Saturday | April 25, 2015
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Shutdown has far-reaching effect on Hawaii Island

<p>HOLLYN JOHNSON/Tribune-Herald</p><p>From left, Felina Sakumoto and Judy Mendoza looks through paperwork at the WIC office in Hilo on Wednesday afternoon.</p><p>HOLLYN JOHNSON/Tribune-Herald</p><p>The WIC office in Hilo was still open Wednesday afternoon despite the federal government shutdown.</p>

By COLIN M. STEWART

Tribune-Herald staff writer

Hawaii Island residents continued Wednesday to wrestle with the impacts of the far-flung budget acrimony in Washington, D.C., that has shuttered federally-funded sites and services across the nation.

All training had ceased Wednesday at the U.S. Army Garrison at Pohakuloa Training Area, and 40 of the installation’s 225 employees had been sent home as a result of the budget impasse, according to Garrison Commander Lt. Col. Eric P. Shwedo.

“What we are doing now is consolidating. We still have some soldiers on the ground to maintain equipment, shut things down, and turn in ammunition,” he said. “They’re keeping the base running, for life, health and safety purposes. They’re making sure the remaining guys are getting fed. And all emergency services are in tact, none of them have been furloughed.”

The majority of the soldiers that were training at the garrison have returned to Oahu, he added.

“None of this is in our hands,” he said. “We’re just working within the parameters given to us. … Where we are right now is we’re making assessments every day on the way ahead until this situation changes.”

Meanwhile, there was some good news for mothers around the island. Despite various reports and concerns to the contrary, both the Hilo and Kona offices of the federal Special Supplemental Nutrition Program for Women, Infants and Children will remain open for the foreseeable future, said Hawaii Department of Health WIC Services Branch Chief Linda Chock.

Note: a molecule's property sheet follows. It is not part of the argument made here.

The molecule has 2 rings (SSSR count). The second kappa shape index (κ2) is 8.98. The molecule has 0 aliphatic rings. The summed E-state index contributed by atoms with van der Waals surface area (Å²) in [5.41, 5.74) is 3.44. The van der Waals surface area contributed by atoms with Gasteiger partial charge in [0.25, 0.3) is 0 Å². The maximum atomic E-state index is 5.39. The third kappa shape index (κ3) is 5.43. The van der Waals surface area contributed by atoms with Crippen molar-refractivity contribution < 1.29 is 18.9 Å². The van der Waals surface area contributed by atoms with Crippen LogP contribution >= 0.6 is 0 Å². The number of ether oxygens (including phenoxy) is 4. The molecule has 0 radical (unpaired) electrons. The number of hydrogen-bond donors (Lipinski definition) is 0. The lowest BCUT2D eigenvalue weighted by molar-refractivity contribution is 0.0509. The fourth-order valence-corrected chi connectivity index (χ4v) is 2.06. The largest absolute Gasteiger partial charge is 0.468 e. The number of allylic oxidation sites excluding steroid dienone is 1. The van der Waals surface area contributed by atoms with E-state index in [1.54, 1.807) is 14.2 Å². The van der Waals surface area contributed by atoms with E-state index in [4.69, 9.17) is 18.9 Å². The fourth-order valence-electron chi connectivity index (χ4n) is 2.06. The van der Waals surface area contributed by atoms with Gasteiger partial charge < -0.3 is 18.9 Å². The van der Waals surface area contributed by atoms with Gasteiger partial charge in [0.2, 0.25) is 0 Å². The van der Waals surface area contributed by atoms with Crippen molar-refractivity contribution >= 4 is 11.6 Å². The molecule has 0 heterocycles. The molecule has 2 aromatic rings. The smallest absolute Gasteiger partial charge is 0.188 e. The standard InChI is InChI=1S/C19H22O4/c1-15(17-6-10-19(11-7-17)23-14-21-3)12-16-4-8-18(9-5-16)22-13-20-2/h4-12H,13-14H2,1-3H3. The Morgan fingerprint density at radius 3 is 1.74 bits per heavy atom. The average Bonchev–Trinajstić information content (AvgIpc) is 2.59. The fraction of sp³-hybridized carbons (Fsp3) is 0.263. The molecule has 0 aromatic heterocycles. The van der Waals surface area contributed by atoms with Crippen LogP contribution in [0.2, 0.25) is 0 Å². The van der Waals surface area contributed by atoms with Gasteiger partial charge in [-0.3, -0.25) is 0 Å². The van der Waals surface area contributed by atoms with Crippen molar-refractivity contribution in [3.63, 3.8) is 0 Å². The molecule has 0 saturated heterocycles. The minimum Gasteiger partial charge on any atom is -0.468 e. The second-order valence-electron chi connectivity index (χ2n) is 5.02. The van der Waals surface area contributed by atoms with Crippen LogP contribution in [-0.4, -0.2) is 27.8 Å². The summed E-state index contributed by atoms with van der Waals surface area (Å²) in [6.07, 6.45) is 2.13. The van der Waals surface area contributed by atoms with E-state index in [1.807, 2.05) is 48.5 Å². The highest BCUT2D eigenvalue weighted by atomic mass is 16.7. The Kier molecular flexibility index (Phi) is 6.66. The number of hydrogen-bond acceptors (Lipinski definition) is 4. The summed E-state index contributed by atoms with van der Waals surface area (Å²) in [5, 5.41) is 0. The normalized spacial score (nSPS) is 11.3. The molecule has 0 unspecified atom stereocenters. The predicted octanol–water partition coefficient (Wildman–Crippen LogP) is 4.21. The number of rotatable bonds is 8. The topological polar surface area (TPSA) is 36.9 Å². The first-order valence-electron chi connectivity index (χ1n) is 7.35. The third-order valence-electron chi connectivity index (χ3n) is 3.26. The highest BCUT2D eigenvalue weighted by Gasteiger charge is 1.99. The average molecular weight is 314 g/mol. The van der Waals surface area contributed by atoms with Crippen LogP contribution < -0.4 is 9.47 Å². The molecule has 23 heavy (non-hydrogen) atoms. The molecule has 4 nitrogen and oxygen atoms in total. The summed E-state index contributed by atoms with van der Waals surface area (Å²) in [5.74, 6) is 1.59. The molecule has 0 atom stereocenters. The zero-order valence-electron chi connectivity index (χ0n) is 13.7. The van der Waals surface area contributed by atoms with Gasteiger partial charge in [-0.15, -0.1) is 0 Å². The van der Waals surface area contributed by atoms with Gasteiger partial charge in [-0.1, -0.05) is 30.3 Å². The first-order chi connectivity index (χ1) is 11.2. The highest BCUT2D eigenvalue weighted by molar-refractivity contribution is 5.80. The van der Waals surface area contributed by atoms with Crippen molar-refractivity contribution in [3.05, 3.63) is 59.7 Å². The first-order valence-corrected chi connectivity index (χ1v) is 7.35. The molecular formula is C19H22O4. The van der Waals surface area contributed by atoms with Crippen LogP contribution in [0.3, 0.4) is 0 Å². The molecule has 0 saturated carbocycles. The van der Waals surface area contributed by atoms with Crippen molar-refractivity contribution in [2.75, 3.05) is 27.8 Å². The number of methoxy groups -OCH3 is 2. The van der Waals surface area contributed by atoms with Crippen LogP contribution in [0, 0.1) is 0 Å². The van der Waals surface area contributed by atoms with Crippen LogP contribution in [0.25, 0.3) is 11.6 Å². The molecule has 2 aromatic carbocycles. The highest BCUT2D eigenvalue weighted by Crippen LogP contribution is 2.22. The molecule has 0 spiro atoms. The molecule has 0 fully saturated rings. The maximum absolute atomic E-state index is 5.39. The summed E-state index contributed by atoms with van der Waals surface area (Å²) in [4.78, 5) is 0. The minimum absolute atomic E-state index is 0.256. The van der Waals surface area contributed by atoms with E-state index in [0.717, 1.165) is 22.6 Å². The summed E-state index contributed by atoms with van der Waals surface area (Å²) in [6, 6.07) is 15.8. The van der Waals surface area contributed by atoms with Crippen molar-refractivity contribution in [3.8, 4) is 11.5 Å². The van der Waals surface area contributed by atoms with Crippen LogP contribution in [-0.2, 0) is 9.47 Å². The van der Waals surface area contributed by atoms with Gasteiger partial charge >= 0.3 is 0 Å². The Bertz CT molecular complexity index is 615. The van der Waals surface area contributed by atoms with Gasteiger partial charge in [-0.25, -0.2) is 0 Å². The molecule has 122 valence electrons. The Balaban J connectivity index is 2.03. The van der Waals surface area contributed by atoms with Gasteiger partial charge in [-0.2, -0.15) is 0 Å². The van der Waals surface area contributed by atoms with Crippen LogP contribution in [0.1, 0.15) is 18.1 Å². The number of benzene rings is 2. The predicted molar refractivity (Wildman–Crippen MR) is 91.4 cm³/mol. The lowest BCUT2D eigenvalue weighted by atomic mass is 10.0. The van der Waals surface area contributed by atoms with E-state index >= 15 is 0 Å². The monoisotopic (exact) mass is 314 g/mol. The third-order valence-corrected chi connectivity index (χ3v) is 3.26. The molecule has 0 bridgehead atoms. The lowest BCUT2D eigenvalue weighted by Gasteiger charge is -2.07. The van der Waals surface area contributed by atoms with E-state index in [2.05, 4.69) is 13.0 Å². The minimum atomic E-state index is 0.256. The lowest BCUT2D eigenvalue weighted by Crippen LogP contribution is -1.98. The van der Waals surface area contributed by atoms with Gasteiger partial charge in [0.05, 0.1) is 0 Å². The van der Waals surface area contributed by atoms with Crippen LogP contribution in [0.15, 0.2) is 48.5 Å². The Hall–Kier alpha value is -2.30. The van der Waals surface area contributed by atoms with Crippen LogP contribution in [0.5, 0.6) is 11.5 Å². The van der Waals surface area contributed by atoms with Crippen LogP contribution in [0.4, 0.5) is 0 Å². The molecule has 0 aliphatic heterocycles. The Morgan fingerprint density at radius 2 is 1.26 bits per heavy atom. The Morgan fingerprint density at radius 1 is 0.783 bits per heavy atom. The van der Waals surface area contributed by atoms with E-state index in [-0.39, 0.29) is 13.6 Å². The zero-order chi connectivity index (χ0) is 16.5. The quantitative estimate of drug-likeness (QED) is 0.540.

The program provides low-income families with children under five years of age with monthly vouchers good for the purchase of milk, baby formula, healthy food and other necessities. The $7 billion program issues money to individual state’s departments of health, which then distribute the funds.

“At this point in time we have looked at what we have leftover from last year’s funding, and we are OK to proceed as usual,” Chock said Wednesday. “We’ll be keeping a close eye on all our bills, but we feel that we are going to be OK. … Clients may continue to report to their appointments, and cash checks at vendors.”

The branch chief said she couldn’t share the exact amount of funding leftover in the program’s coffers, because she did not want to worry families, or cause them to prematurely redeem their vouchers for food which might spoil before their next regularly scheduled vouchers are given to them.

“We don’t want to give out information that would cause people to panic,” she said. “We should be OK for the near future, and we’re trying to see if there would be any kind of state funding available if this thing goes on for months. Personally, I’m hoping that won’t happen.”

A contringency plan issued Tuesday by the U.S. Department of Agriculture reported that if continuing appropriations are not made to keep the WIC Program operating, individual states could run out of funding by the end of October.

“States may make the decision to continue operations for some period, but they will be doing so at their own risk with the understanding that Federal funds may not be forthcoming,” the report states.

In August, Hilo’s WIC offices served 5,182 people, while the Kealakekua office served 1,529, according to Chock.

“We did have a few calls from participants who are worried,” she said. “But we put something on our website and we’re reassuring people that we are open for business. … It’s business as usual.”

She added that the only WIC clients in the state who have been impacted by the shutdown have been those on military bases on Oahu, where commissaries have been closed.

Email Colin M. Stewart at cstewart@hawaiitribune- herald.com.

 

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